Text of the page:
Echoes

smoke

So I’m working on an exciting project right now, those of you who are on my list know all about it. In preparation for the writing I’m doing, I have sought interviews and impressions from combat veterans. Specifically, I’ve been looking for armor and artillery guys with limited success.

Boy have I opened a can of worms with this. I’ve gotten tales from all sorts of people, in all walks of life.

I have talked with soldiers, Marines, sailors and airmen. Most only had one enlistment, and sometimes the drifting sands of time have caused many to forget the nitty-gritty of their old trades.

But some have memories that are as clear as a bell, as ominous as an approaching tornado. Memories and echoes that remain vivid after many decades- as if it all happened yesterday.

I spoke with ordinary guys, career guys, and certified heroes. I have sat with the wounded. Much of what I’ve heard I will not repeat in any form. The pain, the hurt, it is as real and visceral as a punch in the gut.

When writing about war, I owe it to these people to get the facts straight. I owe it to my comrades- and the fallen.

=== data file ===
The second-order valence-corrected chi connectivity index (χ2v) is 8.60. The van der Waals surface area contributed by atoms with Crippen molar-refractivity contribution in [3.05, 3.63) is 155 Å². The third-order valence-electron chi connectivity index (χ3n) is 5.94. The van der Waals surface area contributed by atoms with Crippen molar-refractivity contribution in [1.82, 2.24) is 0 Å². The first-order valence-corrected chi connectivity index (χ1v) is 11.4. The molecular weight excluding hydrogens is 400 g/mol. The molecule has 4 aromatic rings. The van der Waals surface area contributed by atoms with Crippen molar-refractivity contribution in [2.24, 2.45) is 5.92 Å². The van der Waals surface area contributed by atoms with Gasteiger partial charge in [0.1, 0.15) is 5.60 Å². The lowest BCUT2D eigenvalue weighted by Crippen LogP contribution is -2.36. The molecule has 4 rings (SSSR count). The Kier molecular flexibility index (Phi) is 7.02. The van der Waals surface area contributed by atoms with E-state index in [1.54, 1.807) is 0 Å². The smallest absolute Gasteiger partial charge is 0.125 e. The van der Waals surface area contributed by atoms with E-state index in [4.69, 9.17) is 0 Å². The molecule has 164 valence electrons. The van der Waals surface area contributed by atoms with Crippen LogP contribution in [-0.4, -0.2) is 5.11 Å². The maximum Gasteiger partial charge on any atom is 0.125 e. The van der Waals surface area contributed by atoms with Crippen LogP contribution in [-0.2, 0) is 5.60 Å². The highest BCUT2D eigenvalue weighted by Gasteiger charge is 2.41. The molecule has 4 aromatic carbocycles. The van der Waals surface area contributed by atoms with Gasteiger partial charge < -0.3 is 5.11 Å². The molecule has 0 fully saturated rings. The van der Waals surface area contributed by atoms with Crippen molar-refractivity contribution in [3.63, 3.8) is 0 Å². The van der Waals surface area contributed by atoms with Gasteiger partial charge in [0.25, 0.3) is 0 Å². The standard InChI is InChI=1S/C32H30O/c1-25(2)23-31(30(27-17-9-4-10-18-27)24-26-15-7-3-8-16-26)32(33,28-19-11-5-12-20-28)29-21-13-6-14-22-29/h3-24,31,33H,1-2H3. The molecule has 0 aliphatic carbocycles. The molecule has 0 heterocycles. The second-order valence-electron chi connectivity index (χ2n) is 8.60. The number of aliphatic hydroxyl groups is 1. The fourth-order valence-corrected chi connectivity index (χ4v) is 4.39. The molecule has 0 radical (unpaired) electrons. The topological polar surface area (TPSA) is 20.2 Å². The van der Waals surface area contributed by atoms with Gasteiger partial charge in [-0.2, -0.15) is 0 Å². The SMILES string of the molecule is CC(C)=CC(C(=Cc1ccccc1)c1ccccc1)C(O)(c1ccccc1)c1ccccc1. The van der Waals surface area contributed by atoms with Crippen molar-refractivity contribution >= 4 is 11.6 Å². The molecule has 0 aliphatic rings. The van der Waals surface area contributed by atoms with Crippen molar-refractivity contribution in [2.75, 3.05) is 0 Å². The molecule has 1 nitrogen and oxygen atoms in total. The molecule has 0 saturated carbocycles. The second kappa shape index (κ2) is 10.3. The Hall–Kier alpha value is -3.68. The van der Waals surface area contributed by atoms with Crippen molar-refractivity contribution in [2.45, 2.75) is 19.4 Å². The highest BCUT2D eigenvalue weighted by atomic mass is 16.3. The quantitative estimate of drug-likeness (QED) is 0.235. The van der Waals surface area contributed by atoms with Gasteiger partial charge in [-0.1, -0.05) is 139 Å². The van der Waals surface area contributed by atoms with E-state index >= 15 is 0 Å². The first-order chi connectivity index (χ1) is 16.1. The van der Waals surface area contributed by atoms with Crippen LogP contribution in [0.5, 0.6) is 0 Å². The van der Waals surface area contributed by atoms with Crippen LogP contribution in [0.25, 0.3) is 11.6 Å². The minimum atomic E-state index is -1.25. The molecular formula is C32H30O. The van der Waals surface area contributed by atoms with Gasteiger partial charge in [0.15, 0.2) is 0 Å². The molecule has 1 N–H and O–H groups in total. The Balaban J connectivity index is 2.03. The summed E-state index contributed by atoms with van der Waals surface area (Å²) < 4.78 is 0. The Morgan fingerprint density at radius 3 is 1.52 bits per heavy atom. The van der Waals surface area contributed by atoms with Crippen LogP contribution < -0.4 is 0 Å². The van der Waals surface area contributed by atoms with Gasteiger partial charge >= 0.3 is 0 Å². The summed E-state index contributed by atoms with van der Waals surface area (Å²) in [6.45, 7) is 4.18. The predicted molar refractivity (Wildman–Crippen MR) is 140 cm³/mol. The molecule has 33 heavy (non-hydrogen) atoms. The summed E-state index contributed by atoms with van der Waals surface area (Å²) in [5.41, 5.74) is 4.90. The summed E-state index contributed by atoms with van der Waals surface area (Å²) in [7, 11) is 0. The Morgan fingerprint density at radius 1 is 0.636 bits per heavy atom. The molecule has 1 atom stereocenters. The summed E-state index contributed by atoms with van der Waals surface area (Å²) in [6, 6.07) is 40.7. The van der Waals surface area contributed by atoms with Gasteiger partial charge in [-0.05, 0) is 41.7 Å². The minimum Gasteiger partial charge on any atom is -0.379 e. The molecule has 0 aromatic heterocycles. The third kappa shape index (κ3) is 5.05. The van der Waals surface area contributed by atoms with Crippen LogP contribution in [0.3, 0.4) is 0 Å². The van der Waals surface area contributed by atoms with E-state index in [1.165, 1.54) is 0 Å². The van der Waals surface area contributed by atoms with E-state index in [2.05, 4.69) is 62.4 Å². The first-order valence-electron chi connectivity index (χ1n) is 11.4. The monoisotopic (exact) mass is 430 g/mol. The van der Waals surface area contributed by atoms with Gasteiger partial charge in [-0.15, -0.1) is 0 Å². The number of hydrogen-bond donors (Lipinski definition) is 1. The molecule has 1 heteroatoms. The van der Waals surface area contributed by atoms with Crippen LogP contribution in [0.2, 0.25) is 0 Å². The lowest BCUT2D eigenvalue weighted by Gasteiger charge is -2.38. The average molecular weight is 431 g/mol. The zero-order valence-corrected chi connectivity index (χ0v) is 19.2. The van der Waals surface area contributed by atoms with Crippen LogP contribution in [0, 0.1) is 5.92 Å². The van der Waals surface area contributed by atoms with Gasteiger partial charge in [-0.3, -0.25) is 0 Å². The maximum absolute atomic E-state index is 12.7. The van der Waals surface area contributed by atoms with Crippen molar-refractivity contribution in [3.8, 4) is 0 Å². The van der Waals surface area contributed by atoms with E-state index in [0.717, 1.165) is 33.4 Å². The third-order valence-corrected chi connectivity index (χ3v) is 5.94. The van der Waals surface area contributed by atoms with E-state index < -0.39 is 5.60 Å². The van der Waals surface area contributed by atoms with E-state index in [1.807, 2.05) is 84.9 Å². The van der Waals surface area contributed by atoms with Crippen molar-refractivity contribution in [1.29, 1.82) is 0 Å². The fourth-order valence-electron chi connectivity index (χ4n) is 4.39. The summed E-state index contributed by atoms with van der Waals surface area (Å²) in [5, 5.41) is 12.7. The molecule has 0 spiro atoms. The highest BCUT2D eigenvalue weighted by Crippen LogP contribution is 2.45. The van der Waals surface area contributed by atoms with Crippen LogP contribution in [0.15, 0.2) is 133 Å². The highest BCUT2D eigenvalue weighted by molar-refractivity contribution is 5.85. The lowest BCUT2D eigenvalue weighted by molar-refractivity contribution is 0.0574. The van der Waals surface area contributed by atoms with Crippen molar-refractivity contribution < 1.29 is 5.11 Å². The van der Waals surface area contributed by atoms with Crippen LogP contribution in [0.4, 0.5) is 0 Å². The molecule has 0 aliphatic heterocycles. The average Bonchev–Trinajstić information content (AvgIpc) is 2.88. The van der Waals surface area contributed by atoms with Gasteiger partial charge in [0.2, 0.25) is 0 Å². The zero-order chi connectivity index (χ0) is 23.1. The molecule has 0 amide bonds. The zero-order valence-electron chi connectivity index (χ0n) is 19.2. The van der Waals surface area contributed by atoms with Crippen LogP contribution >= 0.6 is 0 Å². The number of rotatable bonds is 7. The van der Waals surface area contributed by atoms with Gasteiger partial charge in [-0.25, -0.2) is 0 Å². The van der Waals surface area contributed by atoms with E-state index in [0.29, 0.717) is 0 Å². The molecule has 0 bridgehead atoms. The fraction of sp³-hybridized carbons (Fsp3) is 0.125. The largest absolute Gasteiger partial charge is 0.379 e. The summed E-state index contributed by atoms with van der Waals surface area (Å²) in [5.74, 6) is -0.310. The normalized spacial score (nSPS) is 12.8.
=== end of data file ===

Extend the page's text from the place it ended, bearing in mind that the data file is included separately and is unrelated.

It’s a careful balance, writing to entertain without verging into voyeurism. I try to keep my readers moving through and enjoying the story in my books, while informing them of what exactly we as a society ask of our combat soldiers, men and women.

Sometimes what is asked is too much.

Yeah, not exactly keeping it on the light side today, for that I apologize. I figured I’d give you all a window into the entire writer’s journey. For me, sometimes it leads into the past.

Into a bright and sunny place, unwashed and unshaven, with a cheap cigarette jammed between my lips.

Experiencing and describing these moments is an occupational hazard, one that I have willingly accepted in my latest career.

I need to make sense of echoes.

 

2 thoughts on “Echoes

  1. I had two Grandfathers in WW2. They were told to put it behind them and not talk about it.
    i remember one as a man who channeled his art, the other was very distant. Not sure we ever worked out the right way to handle the repercussions of sending people to war.

    Like

    • The war is never over, not really. Over here they used to simply push a bottle of alcohol into guy’s hands. A problematic approach, at best. These days they do a much better job, but it will never be good enough. Not until we study war no more, and I can’t see that happening.

      Like

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